Natural disasters have increased in the current time at a massive rate. When we open the newspaper or turn on the TV, we can find out different disastrous incidents happening across the globe. But this is the result of our doings. We have destroyed the nature for our benefits. Different natural resources have been exploited for our own uses. So, nature is taking revenge on us. The people who are concerned about the environment, often tell the other guys about this. We need to save nature if we wish t9o cease these natural disasters.
Events such as Typhoon Morakot epitomize the unpredictable nature of our world. Without proper Contingency Planning, many countries and communities are left vulnerable to disaster. Contingent evacuation planning has become an operational necessity during floods to ensure the safety of the vulnerable groups in the affected communities. For most of the countries in the Asia-Pacific region, the increasing number of natural disasters poses one of the gravest threats.
Contingency planning has to move with the times, never static, always updated to accommodate new or increased risks. The International Strategy for Disaster reduction observed that the number of storms, droughts, and floods has increased threefold over the past 30 years. As these natural disasters increased, so did the number of those affected – a fivefold increase in the same period.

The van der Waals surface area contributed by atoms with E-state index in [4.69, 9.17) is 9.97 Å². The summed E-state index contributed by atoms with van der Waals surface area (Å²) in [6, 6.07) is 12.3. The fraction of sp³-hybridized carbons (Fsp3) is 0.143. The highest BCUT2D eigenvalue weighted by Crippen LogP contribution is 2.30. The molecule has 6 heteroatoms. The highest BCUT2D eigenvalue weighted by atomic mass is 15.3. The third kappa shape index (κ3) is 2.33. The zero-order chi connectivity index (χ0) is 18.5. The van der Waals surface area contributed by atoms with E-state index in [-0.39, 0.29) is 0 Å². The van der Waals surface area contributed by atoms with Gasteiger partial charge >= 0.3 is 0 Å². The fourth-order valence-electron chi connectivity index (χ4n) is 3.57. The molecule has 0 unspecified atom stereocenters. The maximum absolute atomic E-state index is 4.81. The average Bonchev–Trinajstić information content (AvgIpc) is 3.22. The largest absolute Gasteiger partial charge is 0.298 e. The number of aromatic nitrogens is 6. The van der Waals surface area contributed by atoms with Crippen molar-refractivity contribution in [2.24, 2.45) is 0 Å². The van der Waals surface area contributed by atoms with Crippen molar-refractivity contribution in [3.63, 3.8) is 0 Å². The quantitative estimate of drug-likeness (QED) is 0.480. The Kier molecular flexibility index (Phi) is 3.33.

The Places Of Natural Disasters
Natural disasters can happen anywhere, anytime, with little or without warning. Our chances of surviving natural disasters improve significantly with the application of common sense and some preparation. Although, for some countries, they are less prone to this, the present decade tells a different story. It tells the story of emerging trends at increasing weather-related disasters. These trends have attributed to climate change, notably global warming.
The massive floods in Malaysia in 2006-2007 and the impact of Typhoon Morakot which hit the Philippines. It continued its destruction in Taiwan recently are indicative of the increasing intensity these natural disasters brought. With these recent disasters, an important question crops up. Despite the recurring floods, the bad experience with natural disasters, and the economic loss therein, where do we stand with natural disaster safety guideline, especially to the communities living in disaster-prone areas?
How To Prevent These Situations?
So how do communities reconcile these risks? In developing a contingency plan to address realistic threat scenarios, all the concerned stakeholders should form strategic partnerships and maximize all resources to ensure that, when activated, its implementation is one concerted effort by all. Local authorities with limited knowledge of disaster contingency planning have the option of choosing a strategic partner with demonstrated emergency preparedness experience.
In this context, apart from the available civil society organizations experienced in humanitarian assistance, the Red Cross Red Crescent Societies have excellent resources for creating effective disaster contingency plans. Their experience bears them in good stead as regards best practices for developing contingency plans. Moreover, they take part in reducing potential damages and especially protecting vulnerable groups (elderly, women, and children) during a crisis.